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Stackyard News Sep 06

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Yellow And Blue Lupins For Home-Grown Protein

A realistic home-grown alternative to imported protein sources has taken a step closer, thanks to an on-going five-year project being carried out as part of the DEFRA Sustainable Arable LINK Scheme.

Lupins look set to be a valuable home-grown
protein source for UK livestock farmers

Yellow Lupins

The Lupins in Sustainable Agriculture (LISA) Project is the first comprehensive evaluation of the benefits of spring sown yellow and blue lupins for organic and conventional use in the UK.

“Lupins have attracted interest before as a potential home-grown alternative to bought-in soya, but unreliable yields and inconsistent performance with winter-sown white varieties have held back more widespread use in the dairy sector,” points out Dr Michael Abberton, head of legume breeding at IGER where the project is being co-ordinated.

“The LISA project is now examining the germplasm of yellow and blue lupins to see if a focused selection process can produce more consistent varieties. In addition to more reliable yields we are also aiming for earlier maturity and greater tolerance of alkaline soils.

“Spring lupins are not utilised widely in the UK, but do have the potential to increase efficiency of nitrogen and phosphorus use in arable rotations and as on-farm feed for dairy cows. Lupins can also provide a high protein grain of known provenance and provide a source of oils, energy and important secondary metabolites,” Dr Abberton explains.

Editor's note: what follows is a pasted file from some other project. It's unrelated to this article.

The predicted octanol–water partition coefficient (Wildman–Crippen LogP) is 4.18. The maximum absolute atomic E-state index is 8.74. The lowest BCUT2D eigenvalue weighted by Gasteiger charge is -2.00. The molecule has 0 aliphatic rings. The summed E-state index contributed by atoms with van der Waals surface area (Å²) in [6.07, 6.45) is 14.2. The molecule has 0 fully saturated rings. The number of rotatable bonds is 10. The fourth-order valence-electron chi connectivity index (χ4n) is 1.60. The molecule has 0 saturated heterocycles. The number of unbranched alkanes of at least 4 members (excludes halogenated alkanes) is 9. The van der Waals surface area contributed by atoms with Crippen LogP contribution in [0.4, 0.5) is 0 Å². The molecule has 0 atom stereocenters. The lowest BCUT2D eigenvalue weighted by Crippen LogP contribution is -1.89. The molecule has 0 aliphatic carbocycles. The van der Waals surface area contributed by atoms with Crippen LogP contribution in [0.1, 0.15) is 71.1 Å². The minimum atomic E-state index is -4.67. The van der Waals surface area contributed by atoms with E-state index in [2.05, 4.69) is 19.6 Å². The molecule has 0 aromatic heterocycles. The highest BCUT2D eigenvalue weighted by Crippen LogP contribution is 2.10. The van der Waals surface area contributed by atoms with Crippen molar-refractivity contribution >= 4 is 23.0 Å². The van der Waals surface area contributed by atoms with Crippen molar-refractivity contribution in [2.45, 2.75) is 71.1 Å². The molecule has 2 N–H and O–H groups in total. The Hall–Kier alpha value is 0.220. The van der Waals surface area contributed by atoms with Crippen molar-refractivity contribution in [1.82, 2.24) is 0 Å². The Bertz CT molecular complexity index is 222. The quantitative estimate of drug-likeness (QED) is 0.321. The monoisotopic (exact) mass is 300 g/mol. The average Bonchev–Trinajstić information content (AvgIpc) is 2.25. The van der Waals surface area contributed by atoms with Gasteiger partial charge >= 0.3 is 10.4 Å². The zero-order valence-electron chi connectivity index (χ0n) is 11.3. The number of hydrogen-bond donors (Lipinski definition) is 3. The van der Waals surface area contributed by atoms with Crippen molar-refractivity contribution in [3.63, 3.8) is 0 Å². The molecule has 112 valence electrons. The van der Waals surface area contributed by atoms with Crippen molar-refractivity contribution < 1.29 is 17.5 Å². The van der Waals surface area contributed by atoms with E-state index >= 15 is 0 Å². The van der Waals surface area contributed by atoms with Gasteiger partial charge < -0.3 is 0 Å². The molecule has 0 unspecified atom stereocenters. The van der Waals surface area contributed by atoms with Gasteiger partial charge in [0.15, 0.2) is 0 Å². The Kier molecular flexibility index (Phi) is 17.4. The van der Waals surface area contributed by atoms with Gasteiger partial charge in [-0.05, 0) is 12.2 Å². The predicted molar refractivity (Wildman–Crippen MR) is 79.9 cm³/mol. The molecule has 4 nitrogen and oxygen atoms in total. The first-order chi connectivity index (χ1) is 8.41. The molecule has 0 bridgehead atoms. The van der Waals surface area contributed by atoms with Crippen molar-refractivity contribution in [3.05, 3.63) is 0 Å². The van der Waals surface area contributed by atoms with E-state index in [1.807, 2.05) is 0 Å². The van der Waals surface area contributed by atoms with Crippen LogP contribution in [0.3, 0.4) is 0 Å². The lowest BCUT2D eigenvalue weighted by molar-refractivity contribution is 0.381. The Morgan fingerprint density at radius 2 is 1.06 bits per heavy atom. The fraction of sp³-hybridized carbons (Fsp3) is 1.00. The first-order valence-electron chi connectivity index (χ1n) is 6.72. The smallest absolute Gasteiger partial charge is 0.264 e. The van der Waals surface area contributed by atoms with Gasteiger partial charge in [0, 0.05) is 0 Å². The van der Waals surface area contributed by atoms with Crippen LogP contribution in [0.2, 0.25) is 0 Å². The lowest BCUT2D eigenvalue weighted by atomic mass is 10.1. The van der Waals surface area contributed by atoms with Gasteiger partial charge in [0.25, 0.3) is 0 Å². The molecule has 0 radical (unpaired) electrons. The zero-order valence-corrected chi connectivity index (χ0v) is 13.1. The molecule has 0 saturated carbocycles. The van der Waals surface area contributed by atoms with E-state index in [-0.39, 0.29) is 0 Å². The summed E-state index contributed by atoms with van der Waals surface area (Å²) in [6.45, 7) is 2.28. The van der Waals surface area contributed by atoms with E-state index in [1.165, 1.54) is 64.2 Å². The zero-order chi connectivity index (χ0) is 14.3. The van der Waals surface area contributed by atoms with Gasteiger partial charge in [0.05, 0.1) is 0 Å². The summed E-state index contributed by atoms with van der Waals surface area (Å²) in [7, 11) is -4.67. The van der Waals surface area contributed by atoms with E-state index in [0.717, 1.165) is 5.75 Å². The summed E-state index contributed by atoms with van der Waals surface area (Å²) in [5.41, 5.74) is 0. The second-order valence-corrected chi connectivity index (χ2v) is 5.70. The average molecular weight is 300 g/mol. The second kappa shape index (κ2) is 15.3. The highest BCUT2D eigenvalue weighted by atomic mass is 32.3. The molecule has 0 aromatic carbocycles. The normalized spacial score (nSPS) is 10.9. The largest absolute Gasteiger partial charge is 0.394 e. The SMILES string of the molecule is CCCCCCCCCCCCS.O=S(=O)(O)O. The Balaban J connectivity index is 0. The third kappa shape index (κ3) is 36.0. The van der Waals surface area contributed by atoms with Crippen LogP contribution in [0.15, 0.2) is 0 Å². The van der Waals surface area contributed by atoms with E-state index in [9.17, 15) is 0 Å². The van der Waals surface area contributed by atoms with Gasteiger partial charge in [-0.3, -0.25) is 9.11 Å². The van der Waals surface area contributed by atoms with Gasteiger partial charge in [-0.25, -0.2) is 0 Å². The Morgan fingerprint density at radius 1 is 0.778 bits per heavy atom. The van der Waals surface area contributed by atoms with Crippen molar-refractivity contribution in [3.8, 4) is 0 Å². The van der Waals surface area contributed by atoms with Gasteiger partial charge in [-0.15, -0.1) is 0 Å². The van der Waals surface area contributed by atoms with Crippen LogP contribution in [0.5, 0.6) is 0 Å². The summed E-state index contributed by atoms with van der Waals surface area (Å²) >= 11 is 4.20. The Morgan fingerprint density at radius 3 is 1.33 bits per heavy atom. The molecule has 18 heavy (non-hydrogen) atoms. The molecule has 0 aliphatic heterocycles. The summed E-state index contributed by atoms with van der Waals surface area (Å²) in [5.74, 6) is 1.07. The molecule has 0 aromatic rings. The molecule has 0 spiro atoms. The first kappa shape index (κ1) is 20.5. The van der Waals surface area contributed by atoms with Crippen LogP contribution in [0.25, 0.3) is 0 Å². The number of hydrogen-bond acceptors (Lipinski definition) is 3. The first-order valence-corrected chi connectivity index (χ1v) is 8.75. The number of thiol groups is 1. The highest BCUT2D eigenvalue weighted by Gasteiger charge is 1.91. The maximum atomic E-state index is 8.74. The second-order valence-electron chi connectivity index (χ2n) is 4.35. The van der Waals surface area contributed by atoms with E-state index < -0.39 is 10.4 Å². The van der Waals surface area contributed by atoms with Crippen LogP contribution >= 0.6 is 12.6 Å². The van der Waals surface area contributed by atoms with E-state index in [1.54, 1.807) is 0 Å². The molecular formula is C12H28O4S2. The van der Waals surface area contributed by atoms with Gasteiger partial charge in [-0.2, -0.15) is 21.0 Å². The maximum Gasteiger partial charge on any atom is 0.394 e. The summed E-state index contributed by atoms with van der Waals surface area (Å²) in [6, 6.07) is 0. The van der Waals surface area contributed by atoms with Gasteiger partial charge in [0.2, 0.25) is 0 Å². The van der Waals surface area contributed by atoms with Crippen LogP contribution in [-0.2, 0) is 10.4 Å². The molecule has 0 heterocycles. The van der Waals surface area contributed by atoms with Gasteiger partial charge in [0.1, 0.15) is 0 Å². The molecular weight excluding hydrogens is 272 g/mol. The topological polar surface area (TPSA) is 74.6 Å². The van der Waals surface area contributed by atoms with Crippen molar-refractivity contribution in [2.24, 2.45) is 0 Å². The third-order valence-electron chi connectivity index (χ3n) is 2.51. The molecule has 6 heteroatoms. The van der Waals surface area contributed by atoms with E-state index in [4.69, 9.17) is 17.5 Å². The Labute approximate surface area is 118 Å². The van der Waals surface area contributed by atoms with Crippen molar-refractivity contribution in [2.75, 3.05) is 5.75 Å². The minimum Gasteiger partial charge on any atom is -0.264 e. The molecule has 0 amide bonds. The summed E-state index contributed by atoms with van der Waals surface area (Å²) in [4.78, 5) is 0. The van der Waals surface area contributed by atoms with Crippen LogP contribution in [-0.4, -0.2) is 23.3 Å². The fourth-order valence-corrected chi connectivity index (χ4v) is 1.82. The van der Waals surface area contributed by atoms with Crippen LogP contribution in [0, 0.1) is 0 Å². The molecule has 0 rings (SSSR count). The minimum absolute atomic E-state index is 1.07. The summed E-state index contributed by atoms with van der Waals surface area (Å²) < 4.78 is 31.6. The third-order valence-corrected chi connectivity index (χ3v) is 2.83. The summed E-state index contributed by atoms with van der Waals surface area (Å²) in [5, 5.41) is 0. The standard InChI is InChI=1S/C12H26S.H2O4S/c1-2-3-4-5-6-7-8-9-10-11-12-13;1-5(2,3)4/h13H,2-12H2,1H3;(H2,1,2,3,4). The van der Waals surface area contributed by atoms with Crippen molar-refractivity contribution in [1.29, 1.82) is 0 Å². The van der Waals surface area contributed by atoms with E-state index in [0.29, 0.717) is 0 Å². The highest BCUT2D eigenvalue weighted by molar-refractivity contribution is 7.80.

Encouraging progress to date indicates the potential for a spring-sown lupin grain crop of 2-3 t/ha with a protein content in the 35-45% bracket and ME of 11-14 MJ/kg DM. Crimping is being investigated as one on-farm processing option, and feeding trials are underway at both IGER and Newcastle University to evaluate the grain as an alternative to soya. “Animal performance studies at IGER later this year will compare the effects of soya and lupins on milk yield and quality, with the results expected early in 2007,” Dr Abberton says.

“In terms of crop yield on farm, we calculated at the start of the project that 1-1.5 t/ha would be the threshold beyond which spring-sown lupins would become viable, so the potential is clearly there to establish the crop as a cost effective alternative protein source,” concludes Dr Abberton. “Continued breeding progress, together with work to establish best agronomic practice, should bring the consistency and reliability that will make the crop a success in practice.

“In addition to being a reliable and totally traceable source of protein, lupins improve soil fertility by fixing nitrogen from the atmosphere and may make more effective use of phosphorous than peas or beans – both major environmental benefits and important aspects in relation to sustainable livestock farming.”

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